05 Feb Has the flock visited your garden?
The other day I was speaking with a member of the Scott Arboretum about how she had the pleasure of witnessing a flock of robins descend on her planting of winterberry, Ilex verticillata, and remove every berry in sight within 45 minutes. You can imagine my delight when crossing campus several days later I witnessed a flock, maybe the same one, foraging on a large planting of Ilex ‘Sparkleberry’ outside of the McCabe Library.
This planting of five 13-year-old winterberry shrubs are normally rather striking in the winter landscape with their abundance of brilliant-red berries. Upon my return from running my errand I found the bushes stripped of every berry except those that had begun to spoil.
Winterberry is a favorite of at least 12 bird species including Northern Mockingbird, Gray Catbird, Brown Thrasher, and Hermit Thrush. In addition, they serve as great nesting places for the Cedar Waxwings and Red-winged Blackbirds.
With wildlife benefits like these, winterberry is an ideal plant for the sustainable gardener. It provides wildlife habit, food, and not surprising, it is a native plant. In addition to these characteristics this deciduous holly adds great winter interest to your garden and comes in a great variety of cultivars.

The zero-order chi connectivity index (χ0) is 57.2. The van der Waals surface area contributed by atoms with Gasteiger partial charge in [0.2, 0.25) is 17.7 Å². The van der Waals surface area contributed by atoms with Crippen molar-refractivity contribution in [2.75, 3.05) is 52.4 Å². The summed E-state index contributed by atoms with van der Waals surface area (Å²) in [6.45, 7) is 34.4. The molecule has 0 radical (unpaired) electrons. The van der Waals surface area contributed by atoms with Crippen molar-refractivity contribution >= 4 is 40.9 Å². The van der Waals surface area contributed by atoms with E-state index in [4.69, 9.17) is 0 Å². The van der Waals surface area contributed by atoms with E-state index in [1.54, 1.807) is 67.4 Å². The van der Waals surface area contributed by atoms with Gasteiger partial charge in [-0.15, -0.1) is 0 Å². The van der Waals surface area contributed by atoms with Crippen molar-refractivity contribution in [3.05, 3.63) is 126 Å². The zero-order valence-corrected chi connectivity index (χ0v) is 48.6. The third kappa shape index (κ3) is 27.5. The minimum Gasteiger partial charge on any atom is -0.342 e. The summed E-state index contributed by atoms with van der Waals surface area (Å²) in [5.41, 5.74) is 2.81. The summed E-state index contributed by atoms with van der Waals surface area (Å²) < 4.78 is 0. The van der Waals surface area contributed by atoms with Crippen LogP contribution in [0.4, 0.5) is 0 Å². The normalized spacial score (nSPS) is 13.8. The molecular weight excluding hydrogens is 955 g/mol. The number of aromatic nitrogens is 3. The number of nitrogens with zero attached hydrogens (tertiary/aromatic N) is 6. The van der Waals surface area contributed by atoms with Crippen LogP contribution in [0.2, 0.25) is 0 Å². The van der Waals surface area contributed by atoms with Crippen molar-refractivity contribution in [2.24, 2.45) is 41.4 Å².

At the Arboretum, we have over 30 different cultivars planted throughout campus. Our favorites include: ‘Winter Red’, ‘Red Spirit’, ‘Maryland Beauty’, and ‘Sparkleberry’. If you’re not interested in red, try Ilex verticillata ‘Winter Gold’ which has orange berries.
In order to have those striking berries and food for wildlife be sure to plant a male pollinator for these dioecious hollies. ‘Southern Gentlemen’ will pollinate ‘Winter Red’ and ‘Winter Gold’, ‘Jim Dandy’ for ‘Red Sprite’, ‘Raritan Chief’ for ‘Maryland Beauty’, and ‘Apollo’ for ‘Sparkleberry’.
In my small yard, I have planted ‘Winter Red’, ‘Winter Gold’, and one ‘Southern Gentlemen’ to take care of all the ladies. The flock has not found my small plantings yet but I will keep an eye out. Check these links to learn more about planting for birds and creating a backyard wildlife habitat.